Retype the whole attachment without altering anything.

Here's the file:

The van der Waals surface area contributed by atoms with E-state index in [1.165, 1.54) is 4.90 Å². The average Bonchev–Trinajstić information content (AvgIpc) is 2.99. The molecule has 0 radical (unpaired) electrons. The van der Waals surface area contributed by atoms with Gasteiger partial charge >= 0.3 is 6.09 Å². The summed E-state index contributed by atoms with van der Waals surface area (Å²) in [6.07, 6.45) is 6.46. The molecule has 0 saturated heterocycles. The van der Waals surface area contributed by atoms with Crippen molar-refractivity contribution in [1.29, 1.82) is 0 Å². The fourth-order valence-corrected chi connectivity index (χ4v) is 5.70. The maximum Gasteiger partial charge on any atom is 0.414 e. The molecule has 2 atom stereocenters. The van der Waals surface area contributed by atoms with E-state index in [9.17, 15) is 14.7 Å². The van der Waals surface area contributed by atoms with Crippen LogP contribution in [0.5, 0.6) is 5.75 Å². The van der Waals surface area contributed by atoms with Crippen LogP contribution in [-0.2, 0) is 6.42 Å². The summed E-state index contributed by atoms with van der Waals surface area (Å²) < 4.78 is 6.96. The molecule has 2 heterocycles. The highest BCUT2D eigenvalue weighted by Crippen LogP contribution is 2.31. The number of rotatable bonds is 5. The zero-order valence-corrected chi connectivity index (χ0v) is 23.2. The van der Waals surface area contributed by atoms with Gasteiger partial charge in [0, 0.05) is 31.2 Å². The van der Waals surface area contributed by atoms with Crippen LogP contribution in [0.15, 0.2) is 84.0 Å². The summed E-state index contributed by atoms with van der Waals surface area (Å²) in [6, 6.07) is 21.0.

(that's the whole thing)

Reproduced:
The van der Waals surface area contributed by atoms with E-state index in [1.165, 1.54) is 4.90 Å². The average Bonchev–Trinajstić information content (AvgIpc) is 2.99. The molecule has 0 radical (unpaired) electrons. The van der Waals surface area contributed by atoms with Gasteiger partial charge >= 0.3 is 6.09 Å². The summed E-state index contributed by atoms with van der Waals surface area (Å²) in [6.07, 6.45) is 6.46. The molecule has 0 saturated heterocycles. The van der Waals surface area contributed by atoms with Crippen molar-refractivity contribution in [1.29, 1.82) is 0 Å². The fourth-order valence-corrected chi connectivity index (χ4v) is 5.70. The maximum Gasteiger partial charge on any atom is 0.414 e. The molecule has 2 atom stereocenters. The van der Waals surface area contributed by atoms with E-state index in [9.17, 15) is 14.7 Å². The van der Waals surface area contributed by atoms with Crippen LogP contribution in [0.5, 0.6) is 5.75 Å². The van der Waals surface area contributed by atoms with Crippen LogP contribution in [-0.2, 0) is 6.42 Å². The summed E-state index contributed by atoms with van der Waals surface area (Å²) < 4.78 is 6.96. The molecule has 2 heterocycles. The highest BCUT2D eigenvalue weighted by Crippen LogP contribution is 2.31. The number of rotatable bonds is 5. The zero-order valence-corrected chi connectivity index (χ0v) is 23.2. The van der Waals surface area contributed by atoms with Gasteiger partial charge in [0, 0.05) is 31.2 Å². The van der Waals surface area contributed by atoms with Crippen LogP contribution in [0.15, 0.2) is 84.0 Å². The summed E-state index contributed by atoms with van der Waals surface area (Å²) in [6, 6.07) is 21.0.